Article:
Lung cancer treatment is changing, thanks to breakthroughs and early detection. There are surgical advances, improvements in radiation, and new drugs that target specific traits of the cancer and stimulate your immune system to fight the disease.
Low-Dose CT Scan
One of the things that makes lung cancer dangerous is the fact that symptoms don’t usually appear until the disease is at a late stage. Doctors can now check for lung cancer in people at high risk for it using what’s known as a low-dose computed tomography (LDCT) scan.
It takes about 15 minutes and gives you about the same amount of radiation as a mammogram.
Research shows that people who got LDCT had their risk of dying from the disease drop by 20% against those who got chest X-rays. The test is recommended for 50 to 80 years old who have a 20 pack-year smoking history and currently smoke or have quit within the past 15 years.
Video-Assisted Thoracic Surgery (VATS)
Doctors can treat some small lung tumors using this operation. Your surgeon removes parts of your lung through smaller incisions. This makes the procedure less painful. It also can make your recovery faster.
A newer approach to VATS is known as “robotic-assisted surgery.” Your surgeon sits at a control panel inside the operating room to maneuver long surgical instruments using robotic arms.
Image-Guided Radiation Therapy
Machines with built-in imaging scanners make it possible for your doctor to give radiation more precisely. They can take pictures of your lung and then adjust their aim right before giving you the radiation. It’s a way to zero in on your cancer. It may also bring fewer side effects.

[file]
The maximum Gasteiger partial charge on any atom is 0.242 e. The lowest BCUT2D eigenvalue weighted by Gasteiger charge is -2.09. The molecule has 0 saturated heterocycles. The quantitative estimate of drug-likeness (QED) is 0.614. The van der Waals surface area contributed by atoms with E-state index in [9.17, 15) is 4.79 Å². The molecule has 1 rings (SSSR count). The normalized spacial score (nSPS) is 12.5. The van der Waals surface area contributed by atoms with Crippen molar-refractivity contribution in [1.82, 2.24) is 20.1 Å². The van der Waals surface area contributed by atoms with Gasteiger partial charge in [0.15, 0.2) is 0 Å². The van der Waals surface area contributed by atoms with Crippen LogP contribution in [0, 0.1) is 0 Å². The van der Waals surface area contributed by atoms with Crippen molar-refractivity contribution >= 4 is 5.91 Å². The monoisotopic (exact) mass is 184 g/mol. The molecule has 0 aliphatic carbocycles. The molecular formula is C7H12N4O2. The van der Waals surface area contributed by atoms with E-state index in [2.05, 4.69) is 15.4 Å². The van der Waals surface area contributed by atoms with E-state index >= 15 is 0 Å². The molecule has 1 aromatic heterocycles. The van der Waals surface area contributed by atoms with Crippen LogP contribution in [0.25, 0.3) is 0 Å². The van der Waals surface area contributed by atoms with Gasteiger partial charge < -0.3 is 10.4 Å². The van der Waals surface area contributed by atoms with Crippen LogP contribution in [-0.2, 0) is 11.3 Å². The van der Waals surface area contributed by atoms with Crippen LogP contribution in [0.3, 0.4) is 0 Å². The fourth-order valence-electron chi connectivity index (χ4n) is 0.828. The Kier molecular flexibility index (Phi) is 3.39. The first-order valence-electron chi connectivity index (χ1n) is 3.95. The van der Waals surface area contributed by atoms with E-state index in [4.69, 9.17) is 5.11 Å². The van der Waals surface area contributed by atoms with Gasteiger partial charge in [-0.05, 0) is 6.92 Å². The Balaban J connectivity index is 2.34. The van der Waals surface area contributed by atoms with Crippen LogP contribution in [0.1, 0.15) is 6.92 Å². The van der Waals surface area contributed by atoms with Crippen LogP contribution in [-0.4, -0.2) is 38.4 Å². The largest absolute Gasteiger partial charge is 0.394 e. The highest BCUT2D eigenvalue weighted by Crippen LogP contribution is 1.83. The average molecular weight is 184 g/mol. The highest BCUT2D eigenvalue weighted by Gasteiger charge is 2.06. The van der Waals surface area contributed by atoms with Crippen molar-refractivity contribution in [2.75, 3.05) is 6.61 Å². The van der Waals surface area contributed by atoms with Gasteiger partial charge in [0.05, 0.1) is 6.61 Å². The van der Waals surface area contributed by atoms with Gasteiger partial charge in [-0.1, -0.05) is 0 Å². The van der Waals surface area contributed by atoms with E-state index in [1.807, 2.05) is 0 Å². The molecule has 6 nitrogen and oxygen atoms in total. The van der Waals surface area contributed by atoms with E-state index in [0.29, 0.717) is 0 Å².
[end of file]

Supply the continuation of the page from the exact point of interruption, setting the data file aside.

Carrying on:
Also known as immunotherapy, this can get your immune system to recognize and destroy cancer cells better. There are a couple of different types:
Checkpoint inhibitors: Part of your immune system’s job is to not attack normal cells in the body. To do this it uses so-called “checkpoints,” molecules that must be turned on or off to trigger an immune response. Cancer cells sometimes use these checkpoints to avoid being targeted by your immune system.
But four drugs -- atezolizumab (Tecentriq), durvalumab (Imfinzi), nivolumab (Opdivo) and pembrolizumab (Keytruda) -- target these checkpoints and basically take the brakes off your immune system so that it can mount a better attack.
Monoclonal antibodies: Made in a lab, these molecules target specific signs, called antigens, that are found on tumors. Examples used to treat lung cancer are bevacizumab (Avastin) and ramucirumab (Cyramza).
Scientists have learned that people with specific genetic combinations may benefit from targeted therapies like EGFR (epidermal growth factor receptor) blockers. afatinib (Gilotrif), amivantamab-vmiw (Rybrevant), erlotinib (Tarceva), gefitinib (Iressa), necitumumab (Portrazza) and osimertinib (Tagrisso) block a signal that tells cells to grow.
The drugs alectinib (Alecensa), brigatinib (Alunbrig), certinib (Zykadia), and crizotinib (Xalkori) have been found to help treat certain cancers with a change in the ALK gene. Some of these drugs are also used to treat tumors with an ROS1 gene change. Dabrafenib (Tafinlar) and trametinib (Mekinist) target certain proteins in tumors that have changes in the BRAF gene. Sotorasib (Lumakras) targets tumors with any KRAS mutation.
Although a lot of studies are focused on the pursuit of new ways to treat lung cancer, researchers are always looking for new chemotherapy drugs or improvements on existing ones.